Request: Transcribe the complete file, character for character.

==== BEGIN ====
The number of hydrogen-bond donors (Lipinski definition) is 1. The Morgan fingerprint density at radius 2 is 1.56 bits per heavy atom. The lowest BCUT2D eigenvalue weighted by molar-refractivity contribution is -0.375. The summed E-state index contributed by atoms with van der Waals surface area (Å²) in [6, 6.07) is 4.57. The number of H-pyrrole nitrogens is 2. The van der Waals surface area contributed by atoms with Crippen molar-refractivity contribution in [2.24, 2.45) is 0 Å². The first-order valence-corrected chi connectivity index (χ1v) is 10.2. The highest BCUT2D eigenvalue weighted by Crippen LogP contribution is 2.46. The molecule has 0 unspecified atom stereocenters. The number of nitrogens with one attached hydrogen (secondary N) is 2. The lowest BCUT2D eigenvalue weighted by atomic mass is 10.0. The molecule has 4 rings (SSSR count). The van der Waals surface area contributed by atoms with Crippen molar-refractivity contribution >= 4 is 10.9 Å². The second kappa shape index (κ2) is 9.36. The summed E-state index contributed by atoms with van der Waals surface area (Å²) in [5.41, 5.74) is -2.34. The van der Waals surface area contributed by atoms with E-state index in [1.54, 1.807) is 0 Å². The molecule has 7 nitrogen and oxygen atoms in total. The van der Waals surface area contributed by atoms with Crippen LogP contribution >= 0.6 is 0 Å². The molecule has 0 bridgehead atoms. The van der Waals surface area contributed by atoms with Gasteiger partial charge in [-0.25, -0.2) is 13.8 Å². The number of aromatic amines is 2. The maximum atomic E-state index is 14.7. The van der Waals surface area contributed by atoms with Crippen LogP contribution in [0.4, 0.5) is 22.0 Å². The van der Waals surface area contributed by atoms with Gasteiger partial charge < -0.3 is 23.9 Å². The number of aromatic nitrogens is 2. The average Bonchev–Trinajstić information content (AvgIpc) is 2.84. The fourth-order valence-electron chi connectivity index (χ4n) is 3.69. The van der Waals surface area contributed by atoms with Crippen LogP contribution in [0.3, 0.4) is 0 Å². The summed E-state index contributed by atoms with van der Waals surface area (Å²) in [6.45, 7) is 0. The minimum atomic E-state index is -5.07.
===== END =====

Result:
The number of hydrogen-bond donors (Lipinski definition) is 1. The Morgan fingerprint density at radius 2 is 1.56 bits per heavy atom. The lowest BCUT2D eigenvalue weighted by molar-refractivity contribution is -0.375. The summed E-state index contributed by atoms with van der Waals surface area (Å²) in [6, 6.07) is 4.57. The number of H-pyrrole nitrogens is 2. The van der Waals surface area contributed by atoms with Crippen molar-refractivity contribution in [2.24, 2.45) is 0 Å². The first-order valence-corrected chi connectivity index (χ1v) is 10.2. The highest BCUT2D eigenvalue weighted by Crippen LogP contribution is 2.46. The molecule has 0 unspecified atom stereocenters. The number of nitrogens with one attached hydrogen (secondary N) is 2. The lowest BCUT2D eigenvalue weighted by atomic mass is 10.0. The molecule has 4 rings (SSSR count). The van der Waals surface area contributed by atoms with Crippen molar-refractivity contribution >= 4 is 10.9 Å². The second kappa shape index (κ2) is 9.36. The summed E-state index contributed by atoms with van der Waals surface area (Å²) in [5.41, 5.74) is -2.34. The van der Waals surface area contributed by atoms with E-state index in [1.54, 1.807) is 0 Å². The molecule has 7 nitrogen and oxygen atoms in total. The van der Waals surface area contributed by atoms with Crippen LogP contribution >= 0.6 is 0 Å². The molecule has 0 bridgehead atoms. The van der Waals surface area contributed by atoms with Gasteiger partial charge in [-0.25, -0.2) is 13.8 Å². The number of aromatic amines is 2. The maximum atomic E-state index is 14.7. The van der Waals surface area contributed by atoms with Crippen LogP contribution in [0.4, 0.5) is 22.0 Å². The van der Waals surface area contributed by atoms with Gasteiger partial charge < -0.3 is 23.9 Å². The number of aromatic nitrogens is 2. The average Bonchev–Trinajstić information content (AvgIpc) is 2.84. The fourth-order valence-electron chi connectivity index (χ4n) is 3.69. The van der Waals surface area contributed by atoms with Crippen LogP contribution in [0.3, 0.4) is 0 Å². The summed E-state index contributed by atoms with van der Waals surface area (Å²) in [6.45, 7) is 0. The minimum atomic E-state index is -5.07.